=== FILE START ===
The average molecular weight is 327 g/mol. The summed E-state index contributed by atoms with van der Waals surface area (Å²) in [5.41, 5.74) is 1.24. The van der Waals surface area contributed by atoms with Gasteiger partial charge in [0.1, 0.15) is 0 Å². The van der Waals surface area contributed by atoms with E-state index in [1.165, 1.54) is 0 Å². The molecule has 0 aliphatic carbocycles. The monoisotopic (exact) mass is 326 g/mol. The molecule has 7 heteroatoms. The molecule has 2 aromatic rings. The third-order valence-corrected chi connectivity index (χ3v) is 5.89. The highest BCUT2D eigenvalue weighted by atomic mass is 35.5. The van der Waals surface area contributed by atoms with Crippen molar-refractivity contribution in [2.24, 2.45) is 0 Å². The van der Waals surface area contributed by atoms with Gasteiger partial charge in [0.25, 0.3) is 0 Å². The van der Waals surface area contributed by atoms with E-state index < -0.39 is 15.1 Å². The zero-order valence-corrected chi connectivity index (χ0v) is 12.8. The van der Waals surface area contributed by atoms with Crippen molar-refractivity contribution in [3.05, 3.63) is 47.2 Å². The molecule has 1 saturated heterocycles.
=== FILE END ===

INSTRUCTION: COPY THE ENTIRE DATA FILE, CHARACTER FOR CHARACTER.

The average molecular weight is 327 g/mol. The summed E-state index contributed by atoms with van der Waals surface area (Å²) in [5.41, 5.74) is 1.24. The van der Waals surface area contributed by atoms with Gasteiger partial charge in [0.1, 0.15) is 0 Å². The van der Waals surface area contributed by atoms with E-state index in [1.165, 1.54) is 0 Å². The molecule has 0 aliphatic carbocycles. The monoisotopic (exact) mass is 326 g/mol. The molecule has 7 heteroatoms. The molecule has 2 aromatic rings. The third-order valence-corrected chi connectivity index (χ3v) is 5.89. The highest BCUT2D eigenvalue weighted by atomic mass is 35.5. The van der Waals surface area contributed by atoms with Crippen molar-refractivity contribution in [2.24, 2.45) is 0 Å². The van der Waals surface area contributed by atoms with Gasteiger partial charge in [0.25, 0.3) is 0 Å². The van der Waals surface area contributed by atoms with E-state index < -0.39 is 15.1 Å². The zero-order valence-corrected chi connectivity index (χ0v) is 12.8. The van der Waals surface area contributed by atoms with Crippen molar-refractivity contribution in [3.05, 3.63) is 47.2 Å². The molecule has 1 saturated heterocycles.